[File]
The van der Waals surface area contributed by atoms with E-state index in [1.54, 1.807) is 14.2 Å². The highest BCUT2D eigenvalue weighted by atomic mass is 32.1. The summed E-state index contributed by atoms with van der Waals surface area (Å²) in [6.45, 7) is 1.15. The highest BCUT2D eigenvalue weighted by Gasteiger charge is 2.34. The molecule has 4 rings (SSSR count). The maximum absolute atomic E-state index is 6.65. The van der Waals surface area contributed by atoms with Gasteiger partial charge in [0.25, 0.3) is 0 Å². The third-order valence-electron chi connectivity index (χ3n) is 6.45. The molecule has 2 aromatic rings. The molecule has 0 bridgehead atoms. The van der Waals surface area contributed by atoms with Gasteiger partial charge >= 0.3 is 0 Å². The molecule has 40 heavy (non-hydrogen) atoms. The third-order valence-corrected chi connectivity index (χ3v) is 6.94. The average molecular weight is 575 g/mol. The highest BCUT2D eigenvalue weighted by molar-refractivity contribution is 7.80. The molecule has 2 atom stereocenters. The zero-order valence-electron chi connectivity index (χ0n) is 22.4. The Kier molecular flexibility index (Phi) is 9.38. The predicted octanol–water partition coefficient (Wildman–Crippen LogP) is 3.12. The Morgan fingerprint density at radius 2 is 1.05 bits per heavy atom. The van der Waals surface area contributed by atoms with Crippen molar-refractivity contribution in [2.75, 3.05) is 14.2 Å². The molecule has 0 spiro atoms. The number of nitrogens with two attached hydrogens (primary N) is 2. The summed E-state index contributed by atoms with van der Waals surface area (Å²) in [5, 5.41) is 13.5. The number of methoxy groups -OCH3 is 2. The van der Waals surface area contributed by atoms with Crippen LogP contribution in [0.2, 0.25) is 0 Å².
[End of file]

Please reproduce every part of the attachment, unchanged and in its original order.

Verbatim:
The van der Waals surface area contributed by atoms with E-state index in [1.54, 1.807) is 14.2 Å². The highest BCUT2D eigenvalue weighted by atomic mass is 32.1. The summed E-state index contributed by atoms with van der Waals surface area (Å²) in [6.45, 7) is 1.15. The highest BCUT2D eigenvalue weighted by Gasteiger charge is 2.34. The molecule has 4 rings (SSSR count). The maximum absolute atomic E-state index is 6.65. The van der Waals surface area contributed by atoms with Gasteiger partial charge in [0.25, 0.3) is 0 Å². The third-order valence-electron chi connectivity index (χ3n) is 6.45. The molecule has 2 aromatic rings. The molecule has 0 bridgehead atoms. The van der Waals surface area contributed by atoms with Gasteiger partial charge >= 0.3 is 0 Å². The molecule has 40 heavy (non-hydrogen) atoms. The third-order valence-corrected chi connectivity index (χ3v) is 6.94. The average molecular weight is 575 g/mol. The highest BCUT2D eigenvalue weighted by molar-refractivity contribution is 7.80. The molecule has 2 atom stereocenters. The zero-order valence-electron chi connectivity index (χ0n) is 22.4. The Kier molecular flexibility index (Phi) is 9.38. The predicted octanol–water partition coefficient (Wildman–Crippen LogP) is 3.12. The Morgan fingerprint density at radius 2 is 1.05 bits per heavy atom. The van der Waals surface area contributed by atoms with Crippen molar-refractivity contribution in [2.75, 3.05) is 14.2 Å². The molecule has 0 spiro atoms. The number of nitrogens with two attached hydrogens (primary N) is 2. The summed E-state index contributed by atoms with van der Waals surface area (Å²) in [5, 5.41) is 13.5. The number of methoxy groups -OCH3 is 2. The van der Waals surface area contributed by atoms with Crippen LogP contribution in [0.2, 0.25) is 0 Å².